God does not ask us to seek out pain, nor does he promise to protect us from it. We see this even in the 23rd psalm, perhaps the most comforting of all the psalms. The psalmist begins: “The Lord is my shepherd, I shall not want. He maketh me to lie down in green pastures; and leadeth me beside still waters.” This is the deepest truth of our faith: that God is our shepherd; that God knows us by name, cares for us, tends us, loved us into being and loves us still. He guides us the pathways which lead to life. And yet, even here, all is not halcyon. There are enemies along those paths; there is even the the valley of shadow of death — the valley in which we now find ourselves. The place in which death and loss darken our paths, shape our lives in grief and in fear. God’s promise is not that we will always walk in well-lighted paths, but that God will not abandon us in our darkness.

We may feel abandoned. We may cry out with Christ on the cross, “My God, my God, why have you forsaken me?”— but God has not forsaken us, just as God did not, in fact, forsake Christ. Christ died to what he had been so that he could become what he needed to be — what God needed him to be. And if Christ suffered for us, so should we follow in his footsteps.
Let me be clear: this is not optional. If you love, you will suffer. You will see your child sick, your parent grow old, your friend move far away, the home you love burn to the ground. And that’s not even bringing death into the story. The only real question about suffering is not whether we can avoid it, but how we will meet it — whether we will allow it to teach us a deeper kind of compassion, a gentler way of treating those who may also be in pain. Whether we will allow it to strip us of our need to control, to dominate, to have it all together, and to teach us that we are beloved even when we are broken, imperfect, and real. St. Peter writes, “When Christ was abused, he did not return abuse; when he suffered, he did not threaten; but he entrusted himself to the one who judges justly. He himself bore our sins on the cross, so that, free from sins, we might live for righteousness; by his wounds you have been healed.” (1 Peter 2:23-24)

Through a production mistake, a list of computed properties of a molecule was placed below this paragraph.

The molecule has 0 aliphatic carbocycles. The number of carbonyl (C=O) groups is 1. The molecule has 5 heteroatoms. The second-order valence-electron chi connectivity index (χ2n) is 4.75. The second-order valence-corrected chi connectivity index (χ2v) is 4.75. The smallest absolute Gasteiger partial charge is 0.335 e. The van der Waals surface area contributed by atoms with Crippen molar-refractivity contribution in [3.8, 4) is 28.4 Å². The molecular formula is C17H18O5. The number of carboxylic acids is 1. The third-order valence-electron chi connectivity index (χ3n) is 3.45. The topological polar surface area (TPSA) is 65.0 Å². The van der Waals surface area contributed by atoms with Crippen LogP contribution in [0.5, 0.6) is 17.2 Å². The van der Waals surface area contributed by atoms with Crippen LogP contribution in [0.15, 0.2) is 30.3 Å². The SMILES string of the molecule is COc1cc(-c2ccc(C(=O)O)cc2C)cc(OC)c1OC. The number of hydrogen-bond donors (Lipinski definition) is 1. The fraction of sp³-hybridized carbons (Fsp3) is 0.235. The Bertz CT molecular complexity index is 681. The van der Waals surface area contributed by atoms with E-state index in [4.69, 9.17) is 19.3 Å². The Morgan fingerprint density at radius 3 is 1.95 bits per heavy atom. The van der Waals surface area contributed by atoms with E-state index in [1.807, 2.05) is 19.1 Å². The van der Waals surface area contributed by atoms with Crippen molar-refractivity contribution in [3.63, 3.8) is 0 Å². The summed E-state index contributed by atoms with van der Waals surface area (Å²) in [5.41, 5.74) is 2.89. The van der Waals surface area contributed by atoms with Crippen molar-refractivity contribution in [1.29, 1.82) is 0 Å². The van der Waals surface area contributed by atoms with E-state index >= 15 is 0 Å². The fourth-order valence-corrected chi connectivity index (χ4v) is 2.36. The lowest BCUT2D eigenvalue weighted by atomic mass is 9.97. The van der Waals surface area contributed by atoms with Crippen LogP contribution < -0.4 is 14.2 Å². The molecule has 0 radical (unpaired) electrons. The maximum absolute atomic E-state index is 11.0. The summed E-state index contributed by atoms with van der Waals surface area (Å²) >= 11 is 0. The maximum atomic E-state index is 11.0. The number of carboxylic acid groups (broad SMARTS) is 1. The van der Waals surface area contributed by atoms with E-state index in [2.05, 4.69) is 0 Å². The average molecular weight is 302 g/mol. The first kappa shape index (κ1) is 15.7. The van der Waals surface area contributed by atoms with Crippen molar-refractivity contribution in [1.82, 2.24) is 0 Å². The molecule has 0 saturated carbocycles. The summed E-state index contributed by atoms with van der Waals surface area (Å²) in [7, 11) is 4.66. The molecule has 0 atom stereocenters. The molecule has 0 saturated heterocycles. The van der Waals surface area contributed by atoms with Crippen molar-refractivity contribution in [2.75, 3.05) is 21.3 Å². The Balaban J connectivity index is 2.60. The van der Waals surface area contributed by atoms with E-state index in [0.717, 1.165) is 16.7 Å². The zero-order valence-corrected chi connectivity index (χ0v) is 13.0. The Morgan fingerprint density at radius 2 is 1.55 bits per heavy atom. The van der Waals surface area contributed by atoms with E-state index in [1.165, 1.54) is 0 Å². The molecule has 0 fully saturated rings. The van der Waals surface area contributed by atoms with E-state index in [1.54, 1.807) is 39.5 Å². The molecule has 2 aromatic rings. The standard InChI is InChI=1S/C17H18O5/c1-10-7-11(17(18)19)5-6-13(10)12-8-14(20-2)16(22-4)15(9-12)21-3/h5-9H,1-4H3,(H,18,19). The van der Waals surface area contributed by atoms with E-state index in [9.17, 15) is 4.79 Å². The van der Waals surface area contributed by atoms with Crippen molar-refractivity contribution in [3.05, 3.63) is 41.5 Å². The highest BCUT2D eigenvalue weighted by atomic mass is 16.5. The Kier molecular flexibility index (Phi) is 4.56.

We have only one savior, but each of us is called to enter that path of death and renewal. Each of us is called to release our death-grip on the lives we have chosen, and open our hands to receive the life God has given us — the one which is really life. And that work is hard. If it were simply a matter of being freed of everything in ourselves that we hate, it would still be hard, but it would be welcome. If it were a matter of fighting everything in this world that hurts the people and creatures of God, we would be happy warriors. But God calls us to let go, not only of what we hate, but what we love. Not to stop loving, but to stop clinging to what we love. To love it deeply, but hold it lightly. And God calls us not to reject what is broken in us, but to heal it: to heal it by accepting it just as God accepts us. Not to take ourselves so seriously, but accept that we are both small and precious: to enter into the path of humility.

A few days after 9/11, an Episcopal priest in New York City climbed into his pulpit, looked at his congregation, and said, “This is what we have been practicing for each Sunday.” He meant, of course, that praying and singing and working on discipleship are good things when all is peaceful, but times of extreme challenge are where the rubber hits the road. When discipleship is not easy, when sacrifice has teeth, then we learn both the depth of our commitment, and the power of God’s love. Most Sundays, we see both enacted on the altar, when a priest stands behind it and says, “This is my body, given for you. This is my blood, shed for you. Do this to remember me.” But it seems to me that in these last weeks, the sacrifice of Christ has moved from the altar into your lives. It is present every time you choose to face this situation with cheerfulness, every time you choose to be gentle with the housemate from whom you cannot escape, every time you put on a mask or wash your hands or cook the food you bought two weeks ago. So much love, pouring into this world through our scared and broken hearts. So much love, all around us. So many shepherds. So many.